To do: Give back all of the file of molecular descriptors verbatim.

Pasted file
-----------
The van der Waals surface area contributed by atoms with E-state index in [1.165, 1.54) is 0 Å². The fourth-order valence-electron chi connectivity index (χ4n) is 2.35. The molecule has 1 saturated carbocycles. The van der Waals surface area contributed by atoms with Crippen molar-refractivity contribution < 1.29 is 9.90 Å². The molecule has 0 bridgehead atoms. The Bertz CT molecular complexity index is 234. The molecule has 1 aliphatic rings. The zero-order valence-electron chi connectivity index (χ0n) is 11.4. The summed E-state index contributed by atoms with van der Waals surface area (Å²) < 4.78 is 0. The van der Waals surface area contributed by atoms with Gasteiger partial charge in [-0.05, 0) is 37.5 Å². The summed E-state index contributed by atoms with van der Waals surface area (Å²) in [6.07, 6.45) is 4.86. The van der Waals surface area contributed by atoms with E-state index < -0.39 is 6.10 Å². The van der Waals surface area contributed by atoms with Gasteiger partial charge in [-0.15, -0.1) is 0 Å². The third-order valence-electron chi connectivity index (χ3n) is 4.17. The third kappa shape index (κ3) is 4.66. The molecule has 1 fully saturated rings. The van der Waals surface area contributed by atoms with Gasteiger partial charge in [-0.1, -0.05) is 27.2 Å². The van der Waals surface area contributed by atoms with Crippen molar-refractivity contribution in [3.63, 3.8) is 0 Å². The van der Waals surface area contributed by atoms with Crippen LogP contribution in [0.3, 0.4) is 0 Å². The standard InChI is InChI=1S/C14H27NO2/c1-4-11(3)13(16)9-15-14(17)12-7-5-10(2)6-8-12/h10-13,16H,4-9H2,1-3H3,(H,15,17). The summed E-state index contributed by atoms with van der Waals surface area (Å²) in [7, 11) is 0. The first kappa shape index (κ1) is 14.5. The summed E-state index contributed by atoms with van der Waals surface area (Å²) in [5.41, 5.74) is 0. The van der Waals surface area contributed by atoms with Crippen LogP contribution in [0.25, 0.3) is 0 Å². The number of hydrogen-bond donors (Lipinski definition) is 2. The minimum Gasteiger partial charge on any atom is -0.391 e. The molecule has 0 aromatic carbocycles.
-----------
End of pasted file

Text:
The van der Waals surface area contributed by atoms with E-state index in [1.165, 1.54) is 0 Å². The fourth-order valence-electron chi connectivity index (χ4n) is 2.35. The molecule has 1 saturated carbocycles. The van der Waals surface area contributed by atoms with Crippen molar-refractivity contribution < 1.29 is 9.90 Å². The molecule has 0 bridgehead atoms. The Bertz CT molecular complexity index is 234. The molecule has 1 aliphatic rings. The zero-order valence-electron chi connectivity index (χ0n) is 11.4. The summed E-state index contributed by atoms with van der Waals surface area (Å²) < 4.78 is 0. The van der Waals surface area contributed by atoms with Gasteiger partial charge in [-0.05, 0) is 37.5 Å². The summed E-state index contributed by atoms with van der Waals surface area (Å²) in [6.07, 6.45) is 4.86. The van der Waals surface area contributed by atoms with E-state index < -0.39 is 6.10 Å². The van der Waals surface area contributed by atoms with Gasteiger partial charge in [-0.15, -0.1) is 0 Å². The third-order valence-electron chi connectivity index (χ3n) is 4.17. The third kappa shape index (κ3) is 4.66. The molecule has 1 fully saturated rings. The van der Waals surface area contributed by atoms with Gasteiger partial charge in [-0.1, -0.05) is 27.2 Å². The van der Waals surface area contributed by atoms with Crippen molar-refractivity contribution in [3.63, 3.8) is 0 Å². The van der Waals surface area contributed by atoms with Crippen LogP contribution in [0.3, 0.4) is 0 Å². The standard InChI is InChI=1S/C14H27NO2/c1-4-11(3)13(16)9-15-14(17)12-7-5-10(2)6-8-12/h10-13,16H,4-9H2,1-3H3,(H,15,17). The summed E-state index contributed by atoms with van der Waals surface area (Å²) in [7, 11) is 0. The first kappa shape index (κ1) is 14.5. The summed E-state index contributed by atoms with van der Waals surface area (Å²) in [5.41, 5.74) is 0. The van der Waals surface area contributed by atoms with Crippen LogP contribution in [0.25, 0.3) is 0 Å². The number of hydrogen-bond donors (Lipinski definition) is 2. The minimum Gasteiger partial charge on any atom is -0.391 e. The molecule has 0 aromatic carbocycles.